Perhaps China will bargain hard to make GHG credits pay more than what the Fed is willing to pay on treasuries. But that will not make them subject their industries to a US cap and trade scheme. Rather, they will be happy to gravitate more industry their way, to keep their excess steel capacity at work, with promises of green compliance and free trade. Some US industry actors will be satisfied that more natural gas is used and be on their way, while net growth by any measurable stagnates. Less coal, not much more of anything else to replace it, except the money supply.

By the way, did you know "lol" is about as timely an expression as "twenty-three skidoo"? Get a cell phone with spell check on your text, bub.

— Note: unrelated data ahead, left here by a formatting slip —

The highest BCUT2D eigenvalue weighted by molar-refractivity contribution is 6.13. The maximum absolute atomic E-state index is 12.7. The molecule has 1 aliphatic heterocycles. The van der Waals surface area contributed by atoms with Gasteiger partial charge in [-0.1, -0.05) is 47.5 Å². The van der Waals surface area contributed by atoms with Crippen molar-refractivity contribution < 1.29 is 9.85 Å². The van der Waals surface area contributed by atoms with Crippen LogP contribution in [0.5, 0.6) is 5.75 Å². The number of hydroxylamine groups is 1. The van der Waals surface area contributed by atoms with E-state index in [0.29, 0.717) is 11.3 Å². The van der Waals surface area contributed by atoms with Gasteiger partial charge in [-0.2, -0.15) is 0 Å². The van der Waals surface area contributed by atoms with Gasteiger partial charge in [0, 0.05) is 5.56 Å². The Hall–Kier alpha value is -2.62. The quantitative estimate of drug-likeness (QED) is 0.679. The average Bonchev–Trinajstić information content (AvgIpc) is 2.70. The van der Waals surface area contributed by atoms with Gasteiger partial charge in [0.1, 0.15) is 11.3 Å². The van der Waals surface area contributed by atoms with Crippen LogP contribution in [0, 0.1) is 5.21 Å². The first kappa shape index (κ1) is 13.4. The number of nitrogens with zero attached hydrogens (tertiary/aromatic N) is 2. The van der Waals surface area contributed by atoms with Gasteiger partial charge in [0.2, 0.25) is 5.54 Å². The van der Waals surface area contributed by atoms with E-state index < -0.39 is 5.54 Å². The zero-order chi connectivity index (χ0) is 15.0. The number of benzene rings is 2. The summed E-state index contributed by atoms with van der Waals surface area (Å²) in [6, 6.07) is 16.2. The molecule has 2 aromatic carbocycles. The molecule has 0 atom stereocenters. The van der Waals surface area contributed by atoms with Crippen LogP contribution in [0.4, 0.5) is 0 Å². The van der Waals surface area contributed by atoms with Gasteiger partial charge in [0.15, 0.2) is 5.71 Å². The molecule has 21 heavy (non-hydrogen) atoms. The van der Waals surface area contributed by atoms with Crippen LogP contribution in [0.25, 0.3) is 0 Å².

Roger Pham

Perhaps with a $400 billion NG deal with Russia, and more nuclear plants to come, more solar and winds...,China will finally be able to curb coal consumption and hence be able to set an absolute cap on CO2 emission. China have strong internal political pressures to clean up the air quality in big cities, so coal plants and petroleum-burning vehicles are to be replaced gradually with NG, nuclear plants, solar, wind, BEV's, PHEV's etc.


China makes a lot of noise about cleaning up the air quality in big cities, but coal plants and petroleum-burning vehicles there are growing explosively

The much promised, but slight, inroads of NG, nuclear power, solar, wind, BEV's, PHEV's etc, is being badly outpaced.

So China will soon burn as much coal as the rest of the world combined, and the USA is a leader in CO2 reduction while China is touted as an environmental leader by the types that believe the citizens of China, Cuba and North Korea really do live in utopia and the US is the great Satan (how about some incentive programs to aid their emigration, it would support diversity).